Exploring cultures and communities – the slow way

In the northwest corner of Bohemia lies a trio of spa towns. The least known of the three is arguably the most beautiful of them all. We report from Frantiskovy Lazne (in German known as Franzensbad).

article summary —

There was an early run on semi-sweet bottles of Bohemian sekt, but now everyone is more focused on the dance floor. Best to stay inside and waltz. Outside on the streets, witches are roaming the centre of town. Drum majorettes too! Václav and his wife have come over from Mariánské Lázne just for the evening and will stay inside till the witches have gone. Best to waltz till just after nine, and there'll still be time to catch the last train home.

The dance hall has Doric columns. Everywhere in Frantiskovy Lázne has Doric columns. Well everywhere except the Russian Orthodox church and the old Hotel Windsor - the one a feast of domes and the other overflowing with Gothic turrets. This is a town that comes with a theme - sweet shades of K&K yellow (kaisergelb), a thousand literary and classical allusions, coffee and cake, tea dances and cheap Bohemian sekt. Frantiskovy Lázne is the spa town par excellence, a place where those of a certain age come to enjoy a week or two of rest and relaxation. But others besides, for the Czech spa resort's many talented physicians - with their brass nameplates and consulting rooms tucked away in villas with imposing porticos - include a bevy of gynaecologists and specialists in infertility. That gives a quirky demographic slant to Frantiskovy Lázne, for scattered among the elderly who make the early morning walk to take the waters at the Luisen spring are a number of younger women who would like nothing more than to conceive a child.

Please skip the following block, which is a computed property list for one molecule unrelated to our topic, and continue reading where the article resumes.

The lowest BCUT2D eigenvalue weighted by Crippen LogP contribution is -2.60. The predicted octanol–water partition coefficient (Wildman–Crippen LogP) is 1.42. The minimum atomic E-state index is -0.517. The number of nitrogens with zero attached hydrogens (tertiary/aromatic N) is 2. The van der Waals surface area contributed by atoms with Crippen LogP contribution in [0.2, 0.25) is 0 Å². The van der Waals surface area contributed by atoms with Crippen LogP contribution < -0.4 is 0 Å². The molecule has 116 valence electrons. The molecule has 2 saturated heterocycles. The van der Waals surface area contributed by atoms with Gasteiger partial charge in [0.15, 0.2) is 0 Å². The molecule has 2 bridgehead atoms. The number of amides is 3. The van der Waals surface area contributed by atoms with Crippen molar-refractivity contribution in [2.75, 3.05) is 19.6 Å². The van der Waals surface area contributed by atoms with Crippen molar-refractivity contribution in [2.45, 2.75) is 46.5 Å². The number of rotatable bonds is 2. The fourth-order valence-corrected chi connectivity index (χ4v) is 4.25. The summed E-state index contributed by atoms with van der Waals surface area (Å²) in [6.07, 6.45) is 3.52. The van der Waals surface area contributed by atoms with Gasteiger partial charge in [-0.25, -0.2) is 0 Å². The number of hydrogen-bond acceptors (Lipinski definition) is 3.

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About the authors

hidden europe

and manage hidden europe, a Berlin-based editorial bureau that supplies text and images to media across Europe. Together they edit hidden europe magazine. Nicky and Susanne are dedicated slow travellers. They delight in discovering the exotic in the everyday.

This article was published in hidden europe 15.